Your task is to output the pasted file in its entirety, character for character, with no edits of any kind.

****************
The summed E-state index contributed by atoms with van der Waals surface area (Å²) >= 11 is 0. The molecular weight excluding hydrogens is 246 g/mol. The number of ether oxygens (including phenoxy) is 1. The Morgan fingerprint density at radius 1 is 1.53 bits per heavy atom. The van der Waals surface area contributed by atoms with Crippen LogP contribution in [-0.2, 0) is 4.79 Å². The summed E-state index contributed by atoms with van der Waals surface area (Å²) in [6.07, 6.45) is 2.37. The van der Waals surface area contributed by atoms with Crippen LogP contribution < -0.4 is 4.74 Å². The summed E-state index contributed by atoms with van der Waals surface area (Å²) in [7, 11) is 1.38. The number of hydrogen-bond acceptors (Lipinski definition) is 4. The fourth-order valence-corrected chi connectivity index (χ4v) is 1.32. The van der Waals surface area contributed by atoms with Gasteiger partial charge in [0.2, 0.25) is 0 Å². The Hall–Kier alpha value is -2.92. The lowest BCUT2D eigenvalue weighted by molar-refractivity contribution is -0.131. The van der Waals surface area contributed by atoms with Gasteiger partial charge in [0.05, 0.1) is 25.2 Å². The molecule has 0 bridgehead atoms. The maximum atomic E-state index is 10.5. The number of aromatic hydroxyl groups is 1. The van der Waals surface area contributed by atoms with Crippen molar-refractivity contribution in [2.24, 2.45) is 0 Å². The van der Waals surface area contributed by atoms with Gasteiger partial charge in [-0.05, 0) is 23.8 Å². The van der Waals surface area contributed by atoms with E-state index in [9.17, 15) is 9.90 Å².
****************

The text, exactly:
The summed E-state index contributed by atoms with van der Waals surface area (Å²) >= 11 is 0. The molecular weight excluding hydrogens is 246 g/mol. The number of ether oxygens (including phenoxy) is 1. The Morgan fingerprint density at radius 1 is 1.53 bits per heavy atom. The van der Waals surface area contributed by atoms with Crippen LogP contribution in [-0.2, 0) is 4.79 Å². The summed E-state index contributed by atoms with van der Waals surface area (Å²) in [6.07, 6.45) is 2.37. The van der Waals surface area contributed by atoms with Crippen LogP contribution < -0.4 is 4.74 Å². The summed E-state index contributed by atoms with van der Waals surface area (Å²) in [7, 11) is 1.38. The number of hydrogen-bond acceptors (Lipinski definition) is 4. The fourth-order valence-corrected chi connectivity index (χ4v) is 1.32. The van der Waals surface area contributed by atoms with Gasteiger partial charge in [0.2, 0.25) is 0 Å². The Hall–Kier alpha value is -2.92. The lowest BCUT2D eigenvalue weighted by molar-refractivity contribution is -0.131. The van der Waals surface area contributed by atoms with Gasteiger partial charge in [0.05, 0.1) is 25.2 Å². The molecule has 0 bridgehead atoms. The maximum atomic E-state index is 10.5. The number of aromatic hydroxyl groups is 1. The van der Waals surface area contributed by atoms with Crippen molar-refractivity contribution in [2.24, 2.45) is 0 Å². The van der Waals surface area contributed by atoms with Gasteiger partial charge in [-0.05, 0) is 23.8 Å². The van der Waals surface area contributed by atoms with E-state index in [9.17, 15) is 9.90 Å².